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President-elect Fox’s challenge

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Three months ago, Mexico's drug lords demonstrated their power by killing Oaxaca police chief Javier Orlando Guzman Monforte, shooting him approximately 25 times with AK-47 rifles. A month before that, they killed Tijuana's police chief in a similar manner.

The killings were meant to show that Mexico's lawless faction is strong enough to operate with impunity and in open defiance of authority. Rather than being subject to the government, the drug lords are serving the enormous appetite for narcotics in the United States.

This is the challenge facing new Mexican President-elect Vicente Fox, and it the reason why the United States should not expect too much too soon from his promises to clean up corruption.

Fox's election this week was, without question, the most hopeful thing to occur in Mexican politics in 71 years. It ended one-party rule and brought to power a man unburdened by the official corruption of the Institutional Revolutionary Party, or PRI, which has ruled the nation for so long.

Fox has an excellent opportunity to end this official corruption. He has talked of setting up a commission to investigate the mysterious crimes that have occurred in recent years, including political assassinations. This is a positive step. If successful, it could have somewhat the same effect on Mexico's public confidence as the Truth and Reconciliation Commission has had on South Africa's confidence in the post-apartheid era.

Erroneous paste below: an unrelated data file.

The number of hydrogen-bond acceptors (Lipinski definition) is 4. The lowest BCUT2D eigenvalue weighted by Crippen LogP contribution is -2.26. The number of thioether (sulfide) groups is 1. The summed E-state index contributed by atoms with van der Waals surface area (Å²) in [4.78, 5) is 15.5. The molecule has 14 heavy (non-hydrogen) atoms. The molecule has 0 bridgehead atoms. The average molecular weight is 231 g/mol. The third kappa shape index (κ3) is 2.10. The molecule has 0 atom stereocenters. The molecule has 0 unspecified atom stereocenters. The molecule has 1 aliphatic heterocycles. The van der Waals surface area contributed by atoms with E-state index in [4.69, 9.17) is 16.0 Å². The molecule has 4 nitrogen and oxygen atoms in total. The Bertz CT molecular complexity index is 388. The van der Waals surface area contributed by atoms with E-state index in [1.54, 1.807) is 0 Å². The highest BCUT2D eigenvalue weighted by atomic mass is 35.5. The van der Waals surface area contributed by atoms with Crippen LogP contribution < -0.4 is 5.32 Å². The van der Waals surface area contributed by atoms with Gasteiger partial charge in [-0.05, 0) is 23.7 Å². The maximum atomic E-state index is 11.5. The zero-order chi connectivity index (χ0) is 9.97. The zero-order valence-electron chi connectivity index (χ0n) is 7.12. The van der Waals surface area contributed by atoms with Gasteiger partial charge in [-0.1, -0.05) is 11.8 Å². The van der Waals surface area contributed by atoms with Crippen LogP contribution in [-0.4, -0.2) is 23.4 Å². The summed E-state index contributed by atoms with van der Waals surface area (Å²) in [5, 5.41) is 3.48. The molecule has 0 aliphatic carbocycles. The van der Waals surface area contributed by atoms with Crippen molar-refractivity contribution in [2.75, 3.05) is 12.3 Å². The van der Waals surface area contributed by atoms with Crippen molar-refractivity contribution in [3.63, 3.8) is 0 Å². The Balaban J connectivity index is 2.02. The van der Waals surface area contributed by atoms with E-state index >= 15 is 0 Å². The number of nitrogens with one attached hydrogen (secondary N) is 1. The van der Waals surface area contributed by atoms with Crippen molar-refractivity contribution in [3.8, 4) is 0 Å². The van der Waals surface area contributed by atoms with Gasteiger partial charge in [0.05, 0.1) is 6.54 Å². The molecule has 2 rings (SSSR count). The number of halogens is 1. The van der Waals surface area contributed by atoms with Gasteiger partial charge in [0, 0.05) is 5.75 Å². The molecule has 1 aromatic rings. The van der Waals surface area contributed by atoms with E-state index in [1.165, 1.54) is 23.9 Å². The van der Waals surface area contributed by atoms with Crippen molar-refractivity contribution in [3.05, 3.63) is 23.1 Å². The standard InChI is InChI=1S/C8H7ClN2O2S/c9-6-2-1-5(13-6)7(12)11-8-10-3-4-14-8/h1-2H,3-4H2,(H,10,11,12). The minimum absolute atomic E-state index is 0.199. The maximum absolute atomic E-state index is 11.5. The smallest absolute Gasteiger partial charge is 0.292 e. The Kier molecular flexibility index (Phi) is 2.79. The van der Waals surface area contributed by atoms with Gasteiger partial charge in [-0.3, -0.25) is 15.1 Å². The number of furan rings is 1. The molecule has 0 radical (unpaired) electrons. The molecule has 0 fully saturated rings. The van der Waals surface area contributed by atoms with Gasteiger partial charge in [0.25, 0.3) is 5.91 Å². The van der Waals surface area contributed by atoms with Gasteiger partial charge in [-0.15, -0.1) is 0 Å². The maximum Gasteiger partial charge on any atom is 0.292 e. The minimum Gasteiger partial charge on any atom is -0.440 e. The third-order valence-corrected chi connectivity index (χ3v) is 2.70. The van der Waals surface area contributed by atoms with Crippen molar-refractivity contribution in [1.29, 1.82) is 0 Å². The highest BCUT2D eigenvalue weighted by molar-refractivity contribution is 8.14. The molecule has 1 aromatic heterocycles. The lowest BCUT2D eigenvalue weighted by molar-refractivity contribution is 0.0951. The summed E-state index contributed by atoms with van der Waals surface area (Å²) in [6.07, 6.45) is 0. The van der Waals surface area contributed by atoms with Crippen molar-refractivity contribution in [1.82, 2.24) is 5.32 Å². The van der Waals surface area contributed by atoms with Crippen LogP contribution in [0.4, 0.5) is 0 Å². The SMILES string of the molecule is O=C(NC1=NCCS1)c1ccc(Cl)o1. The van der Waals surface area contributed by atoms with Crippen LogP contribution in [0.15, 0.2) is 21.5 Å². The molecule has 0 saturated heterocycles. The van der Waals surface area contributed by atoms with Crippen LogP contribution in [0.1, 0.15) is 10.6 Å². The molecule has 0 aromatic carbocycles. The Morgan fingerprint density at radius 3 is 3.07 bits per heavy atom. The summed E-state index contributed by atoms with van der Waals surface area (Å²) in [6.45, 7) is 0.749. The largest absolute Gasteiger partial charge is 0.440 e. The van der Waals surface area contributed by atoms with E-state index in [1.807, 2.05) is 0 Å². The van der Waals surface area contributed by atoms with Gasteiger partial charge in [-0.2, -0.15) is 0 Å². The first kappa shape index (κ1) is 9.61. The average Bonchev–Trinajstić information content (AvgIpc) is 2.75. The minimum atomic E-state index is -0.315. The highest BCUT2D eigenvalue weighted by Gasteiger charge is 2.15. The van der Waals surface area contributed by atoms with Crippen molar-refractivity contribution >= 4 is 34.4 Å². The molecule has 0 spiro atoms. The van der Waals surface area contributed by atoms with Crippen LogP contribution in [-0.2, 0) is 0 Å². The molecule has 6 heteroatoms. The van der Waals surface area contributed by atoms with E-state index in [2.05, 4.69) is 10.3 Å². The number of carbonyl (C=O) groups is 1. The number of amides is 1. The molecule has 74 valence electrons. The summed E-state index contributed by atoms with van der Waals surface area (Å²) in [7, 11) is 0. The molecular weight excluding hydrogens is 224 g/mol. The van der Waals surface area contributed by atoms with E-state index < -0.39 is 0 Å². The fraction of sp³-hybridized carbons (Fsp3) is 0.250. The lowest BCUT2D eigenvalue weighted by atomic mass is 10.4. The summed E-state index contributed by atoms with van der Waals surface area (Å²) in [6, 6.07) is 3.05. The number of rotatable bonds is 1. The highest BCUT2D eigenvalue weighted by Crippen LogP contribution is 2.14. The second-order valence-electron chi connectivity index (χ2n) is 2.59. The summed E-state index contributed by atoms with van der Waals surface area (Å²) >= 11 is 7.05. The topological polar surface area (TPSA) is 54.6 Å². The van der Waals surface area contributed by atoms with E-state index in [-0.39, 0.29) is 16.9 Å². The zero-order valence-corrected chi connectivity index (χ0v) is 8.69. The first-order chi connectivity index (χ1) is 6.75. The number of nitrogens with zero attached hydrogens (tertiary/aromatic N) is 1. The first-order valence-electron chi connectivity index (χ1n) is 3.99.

He also could end corruption by making the federal police answerable to a new Security and Justice Ministry and by taking away the attorney general's powers to both investigate and judge cases, both things he has promised to do.

But the drug problem, which is of great concern to the United States, won't be so easy to solve. Nearly half of the cocaine consumed in the United States enters the country through Mexico, even though it originates in Colombia. In addition, vast quantities of marijuana and heroin are produced in Mexico. Drug users in the United States have made Mexican drug lords enormously wealthy and powerful. U.S. government officials now say these people are much stronger than the ruthless and violent Colombian drug lords, which have threatened the stability of that nation.

Reuters has quoted Fox as saying he can't win the battle against the drug cartels without help from other countries. That is true, and the United States bears a clear responsibility to help, seeing as how demand in this country is responsible for the problem. Utahns ought to be particularly concerned. This state is a major conduit for drugs being distributed from Mexico to distant parts of the United States.

No nation can operate successfully as long as lawless factions operate with autonomy within its borders. This is Fox's biggest burden as he attempts to lead Mexico into the world of free and prosperous states.